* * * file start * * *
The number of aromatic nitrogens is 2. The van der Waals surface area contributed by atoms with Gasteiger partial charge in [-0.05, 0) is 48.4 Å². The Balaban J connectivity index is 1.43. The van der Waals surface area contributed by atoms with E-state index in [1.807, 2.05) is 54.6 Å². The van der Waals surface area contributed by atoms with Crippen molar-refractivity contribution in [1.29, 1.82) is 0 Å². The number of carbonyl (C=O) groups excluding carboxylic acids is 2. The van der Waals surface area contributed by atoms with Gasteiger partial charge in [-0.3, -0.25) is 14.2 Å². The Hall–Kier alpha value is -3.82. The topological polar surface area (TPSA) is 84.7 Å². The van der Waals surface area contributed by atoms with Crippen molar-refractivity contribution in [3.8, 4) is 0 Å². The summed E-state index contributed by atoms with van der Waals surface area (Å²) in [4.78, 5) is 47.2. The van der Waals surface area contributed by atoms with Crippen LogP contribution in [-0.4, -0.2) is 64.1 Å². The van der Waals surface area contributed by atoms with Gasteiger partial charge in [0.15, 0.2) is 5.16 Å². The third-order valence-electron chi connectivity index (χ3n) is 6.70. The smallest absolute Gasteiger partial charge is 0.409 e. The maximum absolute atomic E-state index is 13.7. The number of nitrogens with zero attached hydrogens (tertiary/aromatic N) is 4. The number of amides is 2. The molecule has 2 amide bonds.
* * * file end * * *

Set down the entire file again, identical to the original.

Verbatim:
The number of aromatic nitrogens is 2. The van der Waals surface area contributed by atoms with Gasteiger partial charge in [-0.05, 0) is 48.4 Å². The Balaban J connectivity index is 1.43. The van der Waals surface area contributed by atoms with E-state index in [1.807, 2.05) is 54.6 Å². The van der Waals surface area contributed by atoms with Crippen molar-refractivity contribution in [1.29, 1.82) is 0 Å². The number of carbonyl (C=O) groups excluding carboxylic acids is 2. The van der Waals surface area contributed by atoms with Gasteiger partial charge in [-0.3, -0.25) is 14.2 Å². The Hall–Kier alpha value is -3.82. The topological polar surface area (TPSA) is 84.7 Å². The van der Waals surface area contributed by atoms with Crippen molar-refractivity contribution in [3.8, 4) is 0 Å². The summed E-state index contributed by atoms with van der Waals surface area (Å²) in [4.78, 5) is 47.2. The van der Waals surface area contributed by atoms with Crippen LogP contribution in [-0.4, -0.2) is 64.1 Å². The van der Waals surface area contributed by atoms with Gasteiger partial charge in [0.15, 0.2) is 5.16 Å². The third-order valence-electron chi connectivity index (χ3n) is 6.70. The smallest absolute Gasteiger partial charge is 0.409 e. The maximum absolute atomic E-state index is 13.7. The number of nitrogens with zero attached hydrogens (tertiary/aromatic N) is 4. The number of amides is 2. The molecule has 2 amide bonds.